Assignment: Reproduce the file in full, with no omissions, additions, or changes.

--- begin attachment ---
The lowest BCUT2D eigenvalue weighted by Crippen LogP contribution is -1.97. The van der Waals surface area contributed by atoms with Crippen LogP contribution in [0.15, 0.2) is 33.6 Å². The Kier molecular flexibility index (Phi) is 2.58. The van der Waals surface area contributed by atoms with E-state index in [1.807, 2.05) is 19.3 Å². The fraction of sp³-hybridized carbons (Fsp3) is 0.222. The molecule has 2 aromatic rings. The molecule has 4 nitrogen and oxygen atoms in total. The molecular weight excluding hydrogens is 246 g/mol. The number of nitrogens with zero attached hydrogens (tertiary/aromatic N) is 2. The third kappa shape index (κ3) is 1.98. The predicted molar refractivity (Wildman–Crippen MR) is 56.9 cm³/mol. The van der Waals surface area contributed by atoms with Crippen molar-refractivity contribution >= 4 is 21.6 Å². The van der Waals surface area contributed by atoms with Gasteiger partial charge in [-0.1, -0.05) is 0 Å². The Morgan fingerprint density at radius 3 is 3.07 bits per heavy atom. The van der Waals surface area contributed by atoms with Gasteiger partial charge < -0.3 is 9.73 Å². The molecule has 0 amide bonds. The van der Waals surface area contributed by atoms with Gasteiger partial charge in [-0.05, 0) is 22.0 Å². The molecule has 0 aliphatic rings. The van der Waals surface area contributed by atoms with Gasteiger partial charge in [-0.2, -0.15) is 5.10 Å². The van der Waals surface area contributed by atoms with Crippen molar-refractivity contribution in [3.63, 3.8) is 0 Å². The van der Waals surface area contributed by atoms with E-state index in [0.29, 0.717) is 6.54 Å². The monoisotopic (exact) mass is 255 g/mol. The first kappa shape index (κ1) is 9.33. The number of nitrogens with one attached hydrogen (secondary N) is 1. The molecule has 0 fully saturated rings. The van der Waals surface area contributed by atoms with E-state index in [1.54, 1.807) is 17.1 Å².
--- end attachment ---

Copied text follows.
The lowest BCUT2D eigenvalue weighted by Crippen LogP contribution is -1.97. The van der Waals surface area contributed by atoms with Crippen LogP contribution in [0.15, 0.2) is 33.6 Å². The Kier molecular flexibility index (Phi) is 2.58. The van der Waals surface area contributed by atoms with E-state index in [1.807, 2.05) is 19.3 Å². The fraction of sp³-hybridized carbons (Fsp3) is 0.222. The molecule has 2 aromatic rings. The molecule has 4 nitrogen and oxygen atoms in total. The molecular weight excluding hydrogens is 246 g/mol. The number of nitrogens with zero attached hydrogens (tertiary/aromatic N) is 2. The third kappa shape index (κ3) is 1.98. The predicted molar refractivity (Wildman–Crippen MR) is 56.9 cm³/mol. The van der Waals surface area contributed by atoms with Crippen molar-refractivity contribution >= 4 is 21.6 Å². The van der Waals surface area contributed by atoms with Gasteiger partial charge in [-0.1, -0.05) is 0 Å². The Morgan fingerprint density at radius 3 is 3.07 bits per heavy atom. The van der Waals surface area contributed by atoms with Gasteiger partial charge < -0.3 is 9.73 Å². The molecule has 0 amide bonds. The van der Waals surface area contributed by atoms with Gasteiger partial charge in [-0.05, 0) is 22.0 Å². The molecule has 0 aliphatic rings. The van der Waals surface area contributed by atoms with Gasteiger partial charge in [-0.2, -0.15) is 5.10 Å². The van der Waals surface area contributed by atoms with Crippen molar-refractivity contribution in [3.63, 3.8) is 0 Å². The van der Waals surface area contributed by atoms with E-state index in [0.29, 0.717) is 6.54 Å². The monoisotopic (exact) mass is 255 g/mol. The first kappa shape index (κ1) is 9.33. The number of nitrogens with one attached hydrogen (secondary N) is 1. The molecule has 0 fully saturated rings. The van der Waals surface area contributed by atoms with E-state index in [1.54, 1.807) is 17.1 Å².